All of the Lights
The Darkness II is a sequel to an overlooked game based on a comic published in the mid-90s that few read.
And that's a damn shame.
For the uninitiated, The Darkness weaves the tale of lowly mafia hitman Jackie Estacado. On the eve of his twenty first birthday, Jackie is instilled with his birthright; partial possession by a demonic deity only known as The Darkness. At first the diabolical powers and paranormal strength is seductive to young Jackie but quicker than you can say "This is going to be bad" , things go sour. As his life crumbled around him and his new found devious puppet-master, Jackie revealed concern for his fleeting humanity and guilt regarding his girlfriend's tragic end that really helped flush out the character and deliver so much remembered emotional wallop.
It's been two years since the events of the first Darkness game and Jackie is no low rent hitman anymore. Now the Don of a sprawling crime syndicate, Jackie seems to have everything going his way. Big mobster mansion, dates with a pair of twin strippers and dozens of hardened thugs doing his bidding across the city are all daily occurrences in Jackie's life. But, most importantly, Jackie has the Darkness pacified and is shouldering a ton of guilty over the events of the last game. Inevitably, Jackie must awakening the sleeping demon inside him in order to survive an attack from an ancient cult who wants to repossess The Darkness from Jackie. The Darkness will not stand for a new (presumably less accommodating) host and threatens Jackie with the one thing that can eat away at his soul; his deceased love, Jenny.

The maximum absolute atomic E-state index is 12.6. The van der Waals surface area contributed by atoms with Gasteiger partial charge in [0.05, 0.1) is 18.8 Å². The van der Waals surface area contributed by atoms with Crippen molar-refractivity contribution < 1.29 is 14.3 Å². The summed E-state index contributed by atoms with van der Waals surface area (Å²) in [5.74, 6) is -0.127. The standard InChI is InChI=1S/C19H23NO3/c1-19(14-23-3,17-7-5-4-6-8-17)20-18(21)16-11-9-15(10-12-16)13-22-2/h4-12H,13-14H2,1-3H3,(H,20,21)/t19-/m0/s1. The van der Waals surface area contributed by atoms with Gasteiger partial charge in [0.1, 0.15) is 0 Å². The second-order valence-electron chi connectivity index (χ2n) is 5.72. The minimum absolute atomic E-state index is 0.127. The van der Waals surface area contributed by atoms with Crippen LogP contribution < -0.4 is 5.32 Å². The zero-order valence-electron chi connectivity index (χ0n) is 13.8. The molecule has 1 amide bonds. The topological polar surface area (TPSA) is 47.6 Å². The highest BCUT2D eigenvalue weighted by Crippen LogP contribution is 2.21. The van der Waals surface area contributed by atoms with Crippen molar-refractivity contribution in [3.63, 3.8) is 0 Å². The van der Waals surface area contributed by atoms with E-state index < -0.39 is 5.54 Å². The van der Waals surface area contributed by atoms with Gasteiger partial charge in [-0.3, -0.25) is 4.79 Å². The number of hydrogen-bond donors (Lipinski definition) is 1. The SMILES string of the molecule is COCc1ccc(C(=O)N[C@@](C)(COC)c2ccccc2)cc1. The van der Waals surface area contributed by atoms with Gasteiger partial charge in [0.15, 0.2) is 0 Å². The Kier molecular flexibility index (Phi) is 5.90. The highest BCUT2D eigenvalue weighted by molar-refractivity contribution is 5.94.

The quality of the game's writing cannot be praised enough. Like the original game, The Darkness II bends the genres of Mafioso and horror to a mind-boggling success. Never once does retracting demon tentacles seem out of place with the gangland violence depicted in both titles. The sequel adds a layer of guilty to the hefty symbolism of The Darkness itself- which can be read as anything and everything from addiction to egotism or any other self destructive behavior. Longtime comic book scribe Paul Jenkins should be accredited with much of the success in story telling that The Darkness II achieves. The narrative is paced well and features alternating moments of brutal empowerment throughout the bloody gameplay, mystery regarding the reality of what Jackie has or has not been accomplishing in the game and emotional gravitas of flashbacks with his love Jenny. The gears change so often and quickly that it is impossible to be bored with the tale that The Darkness II spins. I will avoid spoilers but the sheer amount of excellent set pieces and outstanding plot reveals could fill another two paragraphs easily. It might seem a bit early (not to mention foolish considering heavy hitters like Mass Effect 3 and Max Payne 3 on the horizon) but The Darkness 2 might be the best story told in the medium all year.